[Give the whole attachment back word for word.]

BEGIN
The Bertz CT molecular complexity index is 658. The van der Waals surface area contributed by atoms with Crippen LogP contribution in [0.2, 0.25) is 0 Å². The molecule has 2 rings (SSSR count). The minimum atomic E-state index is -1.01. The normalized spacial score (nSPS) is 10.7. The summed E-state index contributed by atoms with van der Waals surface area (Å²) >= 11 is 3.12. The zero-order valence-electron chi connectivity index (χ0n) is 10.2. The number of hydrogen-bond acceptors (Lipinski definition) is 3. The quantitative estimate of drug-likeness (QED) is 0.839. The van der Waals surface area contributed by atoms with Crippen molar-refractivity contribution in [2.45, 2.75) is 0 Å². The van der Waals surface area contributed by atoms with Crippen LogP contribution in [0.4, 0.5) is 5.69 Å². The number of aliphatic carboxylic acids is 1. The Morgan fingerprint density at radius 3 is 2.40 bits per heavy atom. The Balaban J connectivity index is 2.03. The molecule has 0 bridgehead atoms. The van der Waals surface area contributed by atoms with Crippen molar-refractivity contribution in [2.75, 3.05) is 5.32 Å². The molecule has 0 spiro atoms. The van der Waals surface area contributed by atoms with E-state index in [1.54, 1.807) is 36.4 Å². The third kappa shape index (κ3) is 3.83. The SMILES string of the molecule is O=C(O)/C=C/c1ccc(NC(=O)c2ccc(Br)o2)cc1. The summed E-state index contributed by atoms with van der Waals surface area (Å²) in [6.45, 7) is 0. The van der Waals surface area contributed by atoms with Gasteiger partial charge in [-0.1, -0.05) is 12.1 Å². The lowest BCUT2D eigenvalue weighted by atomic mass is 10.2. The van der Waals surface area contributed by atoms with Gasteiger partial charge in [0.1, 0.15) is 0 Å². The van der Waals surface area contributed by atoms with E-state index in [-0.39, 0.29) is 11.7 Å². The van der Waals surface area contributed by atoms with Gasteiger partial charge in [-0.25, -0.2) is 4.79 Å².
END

The Bertz CT molecular complexity index is 658. The van der Waals surface area contributed by atoms with Crippen LogP contribution in [0.2, 0.25) is 0 Å². The molecule has 2 rings (SSSR count). The minimum atomic E-state index is -1.01. The normalized spacial score (nSPS) is 10.7. The summed E-state index contributed by atoms with van der Waals surface area (Å²) >= 11 is 3.12. The zero-order valence-electron chi connectivity index (χ0n) is 10.2. The number of hydrogen-bond acceptors (Lipinski definition) is 3. The quantitative estimate of drug-likeness (QED) is 0.839. The van der Waals surface area contributed by atoms with Crippen molar-refractivity contribution in [2.45, 2.75) is 0 Å². The van der Waals surface area contributed by atoms with Crippen LogP contribution in [0.4, 0.5) is 5.69 Å². The number of aliphatic carboxylic acids is 1. The Morgan fingerprint density at radius 3 is 2.40 bits per heavy atom. The Balaban J connectivity index is 2.03. The molecule has 0 bridgehead atoms. The van der Waals surface area contributed by atoms with Crippen molar-refractivity contribution in [2.75, 3.05) is 5.32 Å². The molecule has 0 spiro atoms. The van der Waals surface area contributed by atoms with E-state index in [1.54, 1.807) is 36.4 Å². The third kappa shape index (κ3) is 3.83. The SMILES string of the molecule is O=C(O)/C=C/c1ccc(NC(=O)c2ccc(Br)o2)cc1. The summed E-state index contributed by atoms with van der Waals surface area (Å²) in [6.45, 7) is 0. The van der Waals surface area contributed by atoms with Gasteiger partial charge in [-0.1, -0.05) is 12.1 Å². The lowest BCUT2D eigenvalue weighted by atomic mass is 10.2. The van der Waals surface area contributed by atoms with Gasteiger partial charge in [0.1, 0.15) is 0 Å². The van der Waals surface area contributed by atoms with E-state index in [-0.39, 0.29) is 11.7 Å². The van der Waals surface area contributed by atoms with Gasteiger partial charge in [-0.25, -0.2) is 4.79 Å².